The VIH or MIH application is submitted to HPD when the applicant has DOB-ready plans. Those plans must also be submitted to HPD for review and approval. The timeline for each application is dictated by different factors unique to each project. However, the application process generally takes 6 – 12 months from application submission. The HPD closing is often simultaneous with the construction closing because both HPD and the construction lender seek confirmation that the project is being properly funded and can obtain the proper building permit.


As mentioned earlier, VIH and MIH have very similar programmatic and application requirements. However, there are a few important distinctions to note. VIH is only eligible for sites zoned R10 or R10 equivalent (the highest density zones in the city). As its name infers, in VIH the developer volunteers (rather than being mandated) to provide affordable housing at a generating site in exchange for additional floor area at the compensated development. The generating site (loosely defined as the building where the affordable housing is located) does not have to be the same as the compensated development (loosely defined as the building where the zoning benefit is utilized). The “zoning bonus” of increased floor area generated by affordable housing can be purchased from another developer of VIH affordable units, commonly referred to as “certificates.” Bonus floor area can be transferred from the generating site to a different compensated site, provided the generating site and compensated site are in the same community board or in adjacent community boards within a half mile radius from one another. The amount of additional floor area generated by affordable housing is determined by an applicable ratio. The ratio range is 1.25 to 3.5, dependent upon several determining factors including location, public or private financing, and new construction or rehabilitation.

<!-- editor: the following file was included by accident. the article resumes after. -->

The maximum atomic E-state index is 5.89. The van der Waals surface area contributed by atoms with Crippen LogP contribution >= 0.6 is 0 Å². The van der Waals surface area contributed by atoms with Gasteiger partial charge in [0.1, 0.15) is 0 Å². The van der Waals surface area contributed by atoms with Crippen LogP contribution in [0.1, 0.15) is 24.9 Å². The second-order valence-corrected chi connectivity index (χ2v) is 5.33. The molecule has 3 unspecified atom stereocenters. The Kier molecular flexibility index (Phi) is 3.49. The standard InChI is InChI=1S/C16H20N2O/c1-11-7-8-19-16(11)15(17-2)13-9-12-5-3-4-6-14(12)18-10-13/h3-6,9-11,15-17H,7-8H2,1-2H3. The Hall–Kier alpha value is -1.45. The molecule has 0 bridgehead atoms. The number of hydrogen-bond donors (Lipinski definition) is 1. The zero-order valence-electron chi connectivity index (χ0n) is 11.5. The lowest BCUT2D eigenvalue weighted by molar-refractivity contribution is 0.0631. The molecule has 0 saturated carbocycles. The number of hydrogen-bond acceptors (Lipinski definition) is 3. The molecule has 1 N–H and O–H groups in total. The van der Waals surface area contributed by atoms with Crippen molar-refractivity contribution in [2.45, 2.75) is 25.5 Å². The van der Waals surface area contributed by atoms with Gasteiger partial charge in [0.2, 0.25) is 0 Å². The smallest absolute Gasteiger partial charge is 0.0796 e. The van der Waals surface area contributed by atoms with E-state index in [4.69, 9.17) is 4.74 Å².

Overlapping dual programs of 421-a and VIH/MIH on a single project is permissible and often expected of a developer. The affordable units required under each program can simultaneously satisfy the affordability requirements of both programs. When one program requirement differs from another (e.g. AMI level, minimum unit size), the stricter requirement prevails. For example, a 421-a Option C project, which requires 130% AMI, overlapping with VIH, which requires 80% AMI, is required to provide 80% AMI for the affordable units due to VIH’s comparatively stricter requirement.

As both New York City officials and developers continue seeking new sites and neighborhoods to rezone in order to spur residential development, the Inclusionary Housing Program, particularly MIH, will become a mainstay in New York City development.